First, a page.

Compositional supervenience without compositional meaning?
David Bourget (Western Ontario)
David Chalmers (ANU, NYU)
Rafael De Clercq
Jack Alan Reynolds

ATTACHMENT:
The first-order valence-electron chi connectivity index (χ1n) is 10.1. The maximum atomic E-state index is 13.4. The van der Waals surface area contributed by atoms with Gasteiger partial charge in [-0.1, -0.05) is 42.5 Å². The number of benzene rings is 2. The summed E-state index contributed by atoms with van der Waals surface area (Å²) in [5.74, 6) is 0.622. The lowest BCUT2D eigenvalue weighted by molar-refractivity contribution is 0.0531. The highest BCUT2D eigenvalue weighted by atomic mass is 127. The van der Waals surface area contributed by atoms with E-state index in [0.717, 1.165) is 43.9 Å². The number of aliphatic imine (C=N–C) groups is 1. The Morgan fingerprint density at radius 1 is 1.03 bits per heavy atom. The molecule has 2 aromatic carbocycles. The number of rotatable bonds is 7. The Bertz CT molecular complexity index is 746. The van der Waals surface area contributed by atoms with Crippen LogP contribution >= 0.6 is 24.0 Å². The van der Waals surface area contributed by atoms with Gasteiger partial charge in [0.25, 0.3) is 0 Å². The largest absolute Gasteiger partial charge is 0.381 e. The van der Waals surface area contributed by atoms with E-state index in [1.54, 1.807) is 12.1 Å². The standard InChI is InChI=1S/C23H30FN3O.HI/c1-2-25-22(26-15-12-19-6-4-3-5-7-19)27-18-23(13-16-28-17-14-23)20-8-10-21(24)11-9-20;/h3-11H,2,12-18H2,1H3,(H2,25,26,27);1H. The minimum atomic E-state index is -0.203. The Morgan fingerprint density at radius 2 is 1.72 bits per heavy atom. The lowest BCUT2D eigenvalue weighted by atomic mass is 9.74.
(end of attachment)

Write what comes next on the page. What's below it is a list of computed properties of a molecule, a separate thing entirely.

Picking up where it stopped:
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An attempt is first made to clarify why Stephen Schiffer may legitimately claim that his noncompositional account of meaning differs from other non-compositional semantic doctrines such as the hidden-indexical theory of propositional attitudes. Subsequently, however, doubt is cast upon Schiffer's main contention that, as far as language of thought is concerned, a compositional supervenience theory can adequately satisfy all the desiderata a compositional meaning theory is traditionally called upon for. This doubt basically depends on the fact that, once a physical property is assigned by the compositional supervenience theory to the relevant nominal constituent of a Mentalese attitude report as the basic element on which the physical property assigned to the whole report depends, such a property precisely plays the role of a mode of presentation of the referent of that constituent. Finally, the following dilemma is arisen: in order to account for the meaning of attitude reports either the dismissal of modes of presentation or the rejection of compositionality is to be given up.
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